I was a contract writer for Bob Dylan’s company in the ‘90s, a company called Special Rider Music, and the woman who was running the West Coast offices called me up to tell me she had a demo that Bob wanted to see if I could write lyrics to. I don’t know whether that was the gospel truth but that was her story and I didn’t know any different, and when I heard the tape it was fairly simple with Bob saying a couple of words on it as he was indicating a chord change, “Well, well…”, to whoever he was playing with. I thought I was being put on a little bit and I appreciated the humour of it, so I added another well and made it a song about groundwater. It is a serious song, but the origin has a degree of humour in it.
What were your thoughts on hearing those songs from the 2000s again?
I don’t listen to my own work very often, but I listened to it this time because it was being put on an album and I wanted to make sure that the thing was balanced and it seemed right. I don’t go back and listen to my songs much other than the ones I play live, and that’s a different context because I’m usually just playing with an acoustic guitar rather than a full band, but to be honest, most of them I love. They were really fun to record, some were recorded simply but all of them were recorded with friends and not under the auspices of a big record company with demands that you had to find a single before they would release the record. It’s kind of not like that anymore, and it is the joy of making music, and when I listened to them I thought they all held up. I like ‘em.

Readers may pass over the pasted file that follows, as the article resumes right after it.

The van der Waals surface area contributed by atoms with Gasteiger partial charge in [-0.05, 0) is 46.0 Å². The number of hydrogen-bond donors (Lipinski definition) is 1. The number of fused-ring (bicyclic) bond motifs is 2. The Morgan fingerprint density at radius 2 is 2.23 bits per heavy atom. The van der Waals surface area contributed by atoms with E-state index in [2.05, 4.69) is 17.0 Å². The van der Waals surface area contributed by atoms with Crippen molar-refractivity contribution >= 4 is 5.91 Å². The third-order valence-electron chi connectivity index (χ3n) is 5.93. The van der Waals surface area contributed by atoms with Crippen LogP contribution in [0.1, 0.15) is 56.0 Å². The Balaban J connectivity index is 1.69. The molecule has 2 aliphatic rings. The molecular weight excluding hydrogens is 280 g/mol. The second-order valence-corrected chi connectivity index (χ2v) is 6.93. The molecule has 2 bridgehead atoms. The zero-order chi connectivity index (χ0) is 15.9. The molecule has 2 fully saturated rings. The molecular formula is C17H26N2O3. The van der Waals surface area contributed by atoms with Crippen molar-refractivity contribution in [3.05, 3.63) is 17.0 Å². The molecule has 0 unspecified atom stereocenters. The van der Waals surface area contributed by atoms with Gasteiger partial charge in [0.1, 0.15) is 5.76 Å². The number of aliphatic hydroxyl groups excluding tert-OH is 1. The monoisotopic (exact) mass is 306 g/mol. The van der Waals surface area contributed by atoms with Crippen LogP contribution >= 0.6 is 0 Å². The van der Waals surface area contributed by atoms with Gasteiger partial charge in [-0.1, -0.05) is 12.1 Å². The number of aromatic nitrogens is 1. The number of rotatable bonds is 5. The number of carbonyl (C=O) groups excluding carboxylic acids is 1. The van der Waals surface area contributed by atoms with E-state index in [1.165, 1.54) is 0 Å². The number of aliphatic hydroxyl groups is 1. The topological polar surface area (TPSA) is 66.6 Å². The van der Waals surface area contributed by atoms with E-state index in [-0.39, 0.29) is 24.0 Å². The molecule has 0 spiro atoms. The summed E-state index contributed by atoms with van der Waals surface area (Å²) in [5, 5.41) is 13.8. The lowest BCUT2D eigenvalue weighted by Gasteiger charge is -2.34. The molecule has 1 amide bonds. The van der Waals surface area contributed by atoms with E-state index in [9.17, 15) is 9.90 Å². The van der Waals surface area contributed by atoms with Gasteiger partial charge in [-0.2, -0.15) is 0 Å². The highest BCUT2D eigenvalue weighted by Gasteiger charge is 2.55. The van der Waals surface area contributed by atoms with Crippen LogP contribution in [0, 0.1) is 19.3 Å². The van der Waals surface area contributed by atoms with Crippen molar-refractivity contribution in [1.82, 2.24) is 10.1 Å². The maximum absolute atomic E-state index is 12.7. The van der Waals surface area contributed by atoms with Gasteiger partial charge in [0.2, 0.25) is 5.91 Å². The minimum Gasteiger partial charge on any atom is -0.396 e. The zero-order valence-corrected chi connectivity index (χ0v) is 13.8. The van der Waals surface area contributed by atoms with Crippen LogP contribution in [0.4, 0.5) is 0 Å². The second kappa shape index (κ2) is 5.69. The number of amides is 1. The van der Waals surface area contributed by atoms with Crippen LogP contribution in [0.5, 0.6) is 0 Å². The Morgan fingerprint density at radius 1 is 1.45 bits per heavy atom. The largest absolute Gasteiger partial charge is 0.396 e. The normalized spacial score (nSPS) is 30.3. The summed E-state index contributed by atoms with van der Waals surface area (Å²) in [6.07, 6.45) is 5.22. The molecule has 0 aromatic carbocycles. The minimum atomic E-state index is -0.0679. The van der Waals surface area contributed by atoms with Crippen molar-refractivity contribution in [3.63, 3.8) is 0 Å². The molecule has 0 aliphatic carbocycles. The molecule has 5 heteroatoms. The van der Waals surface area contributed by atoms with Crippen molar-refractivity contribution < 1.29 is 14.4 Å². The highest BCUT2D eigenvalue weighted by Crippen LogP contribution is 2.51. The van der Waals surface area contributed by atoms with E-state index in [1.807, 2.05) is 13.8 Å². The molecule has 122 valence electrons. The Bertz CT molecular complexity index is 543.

The live side is a house concert, what is special about playing to such a select audience?
The other disc on it, yes, is at my friend Glen Elvig’s in St. Paul, Minnesota. I’ve referred to Glen’s concerts as the Carnegie Hall of house concerts, he is an artist in his own right and he has redesigned his house, particularly the living room of his house, to be a concert hall that holds 100 or 110 people, maybe a little more. It has a beautiful stage, and great lighting and sound, and I regard the people who come there as friends at this point. They are enthusiastic, they know their music and they appreciate it, they are not drunk, and it is a luxury to have those kinds of venues to play.